Locomotives sit idle in the railyard as Canadian National Railway workers begin a nationwide strike Tuesday, Nov. 19, 2019 in Montreal. The union representing the roughly 3,200 CN Railway Co. workers said Tuesday it has reached a tentative deal with the company to end the week-long strike. (Ryan Remiorz/THE CANADIAN PRESS)

CN Rail and union reach tentative deal, work set to resume Wednesday

The union representing striking Canadian railway workers says it has reached a tentative deal with CN Rail to end a week-long strike that had paralized rail traffic in large parts of the country, leading to concerns about shortages of some key commodities.

“I am pleased to announce that we’ve reached a tentative agreement with CN. I would like to thank our members for their incredible courage and solidarity,” said François Laporte, president of Teamsters Canada, in the written statement.

“I would also like to thank all the Teamster local unions from across different industries, all the labour organizations and members of the public who supported us on the picket line.”

The tentative agreement must now be ratified by Teamster members via secret-ballot electronic voting, Laporte said. Before the voting period opens, union meetings will be held across the country to explain the terms of the agreement to members, he added. The process usually takes several months.

However, CN’s normal operations will resume tomorrow at 6 a.m. local time across Canada, a statement from Teamsters Canada said.

Farmers park their tractors in protest outside of the Canadian National Railway headquarters in Montreal on Friday, Nov. 22, 2019. (Ryan Remiorz/THE CANADIAN PRESS)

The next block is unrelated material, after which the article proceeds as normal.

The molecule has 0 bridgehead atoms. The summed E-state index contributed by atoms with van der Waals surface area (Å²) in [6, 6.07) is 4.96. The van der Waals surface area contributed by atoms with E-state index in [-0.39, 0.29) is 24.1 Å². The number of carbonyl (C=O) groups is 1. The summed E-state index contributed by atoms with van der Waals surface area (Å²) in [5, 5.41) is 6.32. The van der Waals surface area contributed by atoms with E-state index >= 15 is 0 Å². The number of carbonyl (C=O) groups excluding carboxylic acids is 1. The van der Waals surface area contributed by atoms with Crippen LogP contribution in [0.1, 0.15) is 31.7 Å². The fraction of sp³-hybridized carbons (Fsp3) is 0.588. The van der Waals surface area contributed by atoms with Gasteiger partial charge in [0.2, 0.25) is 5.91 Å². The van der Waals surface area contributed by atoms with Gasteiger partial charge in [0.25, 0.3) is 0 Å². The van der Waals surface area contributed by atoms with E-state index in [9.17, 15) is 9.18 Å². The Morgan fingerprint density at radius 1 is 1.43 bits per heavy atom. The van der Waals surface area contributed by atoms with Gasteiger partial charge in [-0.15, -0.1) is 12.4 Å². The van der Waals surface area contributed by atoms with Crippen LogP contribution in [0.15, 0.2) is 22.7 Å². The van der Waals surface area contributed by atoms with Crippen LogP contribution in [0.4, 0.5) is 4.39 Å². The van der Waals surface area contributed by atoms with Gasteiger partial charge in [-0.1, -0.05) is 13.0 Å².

A statement from CN Rail said staff will return to work at 2 p.m. Tuesday.

“We want to thank our customers for their patience and support and assure them that CN is preparing to resume full rail operations as soon as possible,” JJ Ruest, president and chief executive officer of CN, said in a written statement. “I would also like to personally thank our employees who kept the railroad moving safely at a reduced capacity.

The Liberal government of Prime Minister Justin Trudeau was facing calls to intervene to end the strike.

The union leadership thanked Trudeau “for respecting workers’ right to strike.”

The statement by the Teamsters also thanked Labour Minister Filomena Tassi, Transport Minister Marc Garneau, and the Federal Mediation and Conciliation Service (FMCS), saying they were instrumental in helping parties find common ground.

“Previous governments routinely violated workers’ right to strike when it came to the rail industry,” said Laporte. “This government remained calm and focused on helping parties reach an agreement, and it worked.”

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